Turkey’s Endangered Orchids Are Disappearing, One Sip at a Time

In Turkey, Greece, and parts of the Middle East, salep is a beloved food. For thousands of years, the roots of local orchids have been used to make salep, which is turned into hot drinks, and also a type of thick ice cream. Almost two centuries ago, novelist Jane Austen described the delicious appeal of the drink, which was called salop in Britain: “Tea is great, coffee greater; chocolate, properly made, is for epicures; but these are thin and characterless compared with the salop swallowed in 1826.”

Sadly, salep’s increasing popularity is threatening the orchids, and the harvest of wild plants is unsustainable. Ophrys, Orchis, and Dactylorhiza orchids are dug up, and their tubers are boiled, dried, and crushed into powder. While a few farmers cultivate the plants, it’s mostly made from wild orchids. Scientists are working to conserve the species, but in the meantime, they’re asking people not to buy salep unless they’re certain that it’s been legally and sustainably harvested. Many who enjoy salep don’t realize that it’s derived from orchids. There’s hope that educating consumers about the ingredients will help to protect them.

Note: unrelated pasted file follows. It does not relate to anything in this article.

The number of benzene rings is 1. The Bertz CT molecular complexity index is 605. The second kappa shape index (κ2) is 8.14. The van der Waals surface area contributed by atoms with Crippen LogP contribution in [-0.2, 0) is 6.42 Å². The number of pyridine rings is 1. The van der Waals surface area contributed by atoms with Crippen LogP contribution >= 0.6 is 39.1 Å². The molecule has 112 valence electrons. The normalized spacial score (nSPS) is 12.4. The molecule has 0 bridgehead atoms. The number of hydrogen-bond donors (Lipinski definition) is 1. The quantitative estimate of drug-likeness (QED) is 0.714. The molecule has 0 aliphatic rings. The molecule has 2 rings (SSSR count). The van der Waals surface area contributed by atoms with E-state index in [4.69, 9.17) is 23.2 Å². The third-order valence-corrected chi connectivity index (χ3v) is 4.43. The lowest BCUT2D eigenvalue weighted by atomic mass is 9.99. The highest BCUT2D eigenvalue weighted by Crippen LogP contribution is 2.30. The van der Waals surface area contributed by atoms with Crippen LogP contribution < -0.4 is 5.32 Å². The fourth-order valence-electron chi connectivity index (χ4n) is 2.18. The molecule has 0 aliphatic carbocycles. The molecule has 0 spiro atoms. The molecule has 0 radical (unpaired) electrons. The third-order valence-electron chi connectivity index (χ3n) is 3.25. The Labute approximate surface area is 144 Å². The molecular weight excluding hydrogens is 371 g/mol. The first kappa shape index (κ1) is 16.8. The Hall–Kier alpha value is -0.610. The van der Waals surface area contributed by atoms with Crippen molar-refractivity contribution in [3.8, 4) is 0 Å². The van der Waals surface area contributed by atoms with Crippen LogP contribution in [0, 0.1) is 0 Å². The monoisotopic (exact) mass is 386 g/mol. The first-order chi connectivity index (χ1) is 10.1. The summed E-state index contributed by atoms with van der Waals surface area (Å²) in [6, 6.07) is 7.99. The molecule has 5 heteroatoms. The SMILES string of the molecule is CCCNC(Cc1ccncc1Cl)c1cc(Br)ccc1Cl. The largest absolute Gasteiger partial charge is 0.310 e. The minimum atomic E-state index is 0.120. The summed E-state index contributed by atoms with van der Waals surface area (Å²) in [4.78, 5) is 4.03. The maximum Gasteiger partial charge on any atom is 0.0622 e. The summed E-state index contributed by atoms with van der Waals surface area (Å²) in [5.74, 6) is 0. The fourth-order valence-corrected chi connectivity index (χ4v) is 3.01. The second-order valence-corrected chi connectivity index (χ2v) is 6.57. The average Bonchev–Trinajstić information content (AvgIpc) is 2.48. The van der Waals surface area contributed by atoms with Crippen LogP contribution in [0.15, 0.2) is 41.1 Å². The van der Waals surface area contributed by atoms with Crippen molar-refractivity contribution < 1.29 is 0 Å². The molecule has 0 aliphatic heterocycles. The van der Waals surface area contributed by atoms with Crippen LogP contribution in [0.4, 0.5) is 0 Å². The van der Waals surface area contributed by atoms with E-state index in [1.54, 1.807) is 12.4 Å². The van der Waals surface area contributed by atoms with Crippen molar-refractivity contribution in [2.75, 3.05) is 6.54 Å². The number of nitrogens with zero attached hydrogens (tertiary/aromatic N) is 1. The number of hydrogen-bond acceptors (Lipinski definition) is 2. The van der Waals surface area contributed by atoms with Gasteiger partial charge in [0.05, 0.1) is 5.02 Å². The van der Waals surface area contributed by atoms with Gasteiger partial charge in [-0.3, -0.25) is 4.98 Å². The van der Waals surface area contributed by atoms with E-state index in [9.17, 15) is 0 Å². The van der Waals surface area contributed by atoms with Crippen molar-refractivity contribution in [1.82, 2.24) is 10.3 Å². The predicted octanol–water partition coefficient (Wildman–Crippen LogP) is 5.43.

Read more about salep in my previous posts:

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